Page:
The Turkish president, Recep Tayyip Erdogan, unveiled plans for a new opera house and cultural complex on Taksim Square in central Istanbul in November, which will entirely replace the Ataturk Cultural Centre built in 1969 in memory of the great modernising founding father of Turkey, Mustafa Kemal Ataturk.
The selection of the architect Murat Tabanlioglu to design the new centre was seen as a conciliatory gesture from a president not known for compromise. Tabanlioglu’s father, Hayati, designed the original building, known by its Turkish initials AKM, which is viewed as a Modernist landmark and the symbol of the progressive, secular Turkish Republic, founded by Ataturk a half-century earlier on the ashes of the Ottoman Empire.
A populist with Islamist roots who has been in power since 2003, Erdogan has sought to leave his mark on Turkey by breaking the secular elite’s grip on power, rewriting the constitution and even transforming the skyline of Istanbul. He fended off a military coup last year and has jailed tens of thousands of his opponents in the ensuing crackdown. Arts and culture have not been spared in Erdogan’s drive to turn Turkey into a country that he says better reflects the population’s conservative values.
The AKM, which dominates the eastern edge of Taksim Square, was a bold statement of modernity when it first opened, its experimental, geometric design untethered by historical allusions. Erdogan closed the centre a decade ago for a seismic retrofit that never took place; years of neglect and vandalism have rendered it an empty shell.
Now, the site will be built anew, with a 100,000 sq. m complex with a theatre, conference halls, cinema screens and a rooftop restaurant. The main 2,500-seat auditorium will be housed in a red glass hemisphere inside the main frame that its supporters say will rival opera houses in Sydney and Paris. It is scheduled to open in 2019.
“It is very gratifying to be able to protect a legacy like this, but this goes beyond a personal connection. I see this building as a permanent cultural symbol for Turkey and the world,” Tabanlioglu says. “Since the needs and functions of the building have changed over time, they have to be renewed…In order to stay true to the collective memory of the city, we kept the dimensions of the building and its façade from the 1960s, while taking the structure into the 21st century.”
Not everyone is so enthusiastic. The project has been cloaked in secrecy, disregards conservation rules and will destroy a design icon with few peers in Turkey, the Istanbul Chamber of Architects says. “It is clear that Erdogan wants to demolish a symbol of the republic to replace it with a symbol from his own tenure,” the chamber says in a statement.
Erdogan dismisses the criticism; as he introduced the project in November he said that “the mentality opposed to building the AKM anew is the same” as the one “that tries to obstruct Turkey’s fight against terrorist organisations”.
The fiery rhetoric underscored the political battleground Taksim Square represents. In 2013, it was the stage for the largest anti-government demonstration in a generation when thousands of protesters gathered to stop Erdogan from razing the adjacent Gezi park to build a replica Ottoman barracks that was to house a shopping mall. Leftists occupied the AKM and draped banners declaring revolution from its roof before police violently suppressed the uprising. Since then, Erdogan has left an indelible mark on Taksim Square, launching construction earlier this year on a mosque that Islamists have wanted since the 1950s.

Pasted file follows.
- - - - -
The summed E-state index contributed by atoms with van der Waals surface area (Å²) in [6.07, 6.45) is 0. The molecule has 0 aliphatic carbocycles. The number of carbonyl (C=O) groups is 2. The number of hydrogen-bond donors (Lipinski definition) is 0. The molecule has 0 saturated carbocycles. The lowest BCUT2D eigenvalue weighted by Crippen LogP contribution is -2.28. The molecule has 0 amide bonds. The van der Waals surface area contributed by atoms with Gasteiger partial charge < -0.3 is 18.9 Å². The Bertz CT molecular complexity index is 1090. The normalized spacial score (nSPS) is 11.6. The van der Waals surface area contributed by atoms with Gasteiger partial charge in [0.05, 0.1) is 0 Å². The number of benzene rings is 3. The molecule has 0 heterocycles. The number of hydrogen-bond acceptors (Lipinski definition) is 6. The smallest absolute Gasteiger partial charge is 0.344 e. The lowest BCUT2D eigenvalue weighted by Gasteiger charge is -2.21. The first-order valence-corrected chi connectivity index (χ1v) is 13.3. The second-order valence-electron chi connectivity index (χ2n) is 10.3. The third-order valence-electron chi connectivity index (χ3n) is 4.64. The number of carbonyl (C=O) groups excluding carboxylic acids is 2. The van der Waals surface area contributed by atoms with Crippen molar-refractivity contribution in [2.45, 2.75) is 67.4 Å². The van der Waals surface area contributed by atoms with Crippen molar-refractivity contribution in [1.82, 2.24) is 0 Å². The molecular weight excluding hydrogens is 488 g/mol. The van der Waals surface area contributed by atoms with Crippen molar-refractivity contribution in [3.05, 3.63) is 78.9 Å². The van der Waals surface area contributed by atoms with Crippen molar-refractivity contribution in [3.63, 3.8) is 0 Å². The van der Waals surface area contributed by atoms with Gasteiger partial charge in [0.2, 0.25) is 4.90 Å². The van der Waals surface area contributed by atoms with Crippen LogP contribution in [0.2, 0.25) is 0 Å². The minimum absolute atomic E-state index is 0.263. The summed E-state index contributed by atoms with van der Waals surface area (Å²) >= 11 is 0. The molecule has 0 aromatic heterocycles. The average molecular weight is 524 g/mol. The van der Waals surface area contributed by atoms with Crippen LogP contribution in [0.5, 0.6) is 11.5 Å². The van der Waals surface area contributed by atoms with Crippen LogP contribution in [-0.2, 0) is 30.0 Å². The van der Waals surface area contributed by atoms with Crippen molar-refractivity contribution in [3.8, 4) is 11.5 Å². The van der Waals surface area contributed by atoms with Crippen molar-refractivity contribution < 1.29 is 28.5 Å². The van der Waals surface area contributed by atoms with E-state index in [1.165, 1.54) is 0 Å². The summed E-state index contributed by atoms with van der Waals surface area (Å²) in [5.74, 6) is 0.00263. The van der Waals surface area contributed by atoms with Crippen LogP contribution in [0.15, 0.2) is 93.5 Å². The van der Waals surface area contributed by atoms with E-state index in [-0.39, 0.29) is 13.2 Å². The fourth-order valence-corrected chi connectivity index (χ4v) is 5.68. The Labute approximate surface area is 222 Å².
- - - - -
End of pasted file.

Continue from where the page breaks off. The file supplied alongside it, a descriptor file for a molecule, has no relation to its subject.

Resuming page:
Meanwhile, a protest at a public exhibition in October demonstrates how Erdogan’s rhetoric has emboldened conservatives. Nude works in a show of the billionaire industrialist Omer Koc’s collection, called Doors Open to Those Who Knock, outraged Islamists, who said they denigrated the building in which they were displayed: a 19th-century mansion once owned by the last Ottoman caliph, Abdulmecid. A small group stormed the hall and attempted to damage the Australian artist Ron Mueck’s hyper-realistic Man Under Cardigan (1998), presented in a tiled fireplace the protesters mistook for a mosque’s mihrab, the niche that points worshippers towards Mecca.
“There is no basis in the attempt to create a perception that this exhibit is an attack on society’s sacred values,” Koc’s company said in a statement. The liberal Koc family has sparred with Erdogan, and the company has faced record tax fines and cancelled state tenders. A planned Koc foundation art museum has been ensnared in bureaucratic red tape, delaying its opening for years, sources familiar with the matter said.
The attackers had no overt links with the government and the alleged ringleader was briefly detained, media reported. The incident recalled past violence against exhibition goers for drinking alcohol at gallery previews and a skirmish at the Contemporary Istanbul fair in 2016 that forced the artist Ali Elmaci to withdraw a sculpture of a woman wearing a swimsuit depicting an Ottoman sultan.
“Previously, the government pretended as if art they didn’t like just didn’t exist, massively handicapping it by depriving it of incentives and support,” says Kerimcan Guleryuz, who runs the arts initiative The Empire Project. “Only recently have people got into trouble due to their art. There is a clear intolerance in what feels like a form of bizarre cultural warfare.”
What was lost on the protesters at the Koc show was that the Western-oriented Abdulmecid was a prolific painter of nudes. The outcry helped spur interest in the underpublicised show; on a recent Sunday before the exhibition closed on 12 November, the queue to enter the pavilion stretched around the block.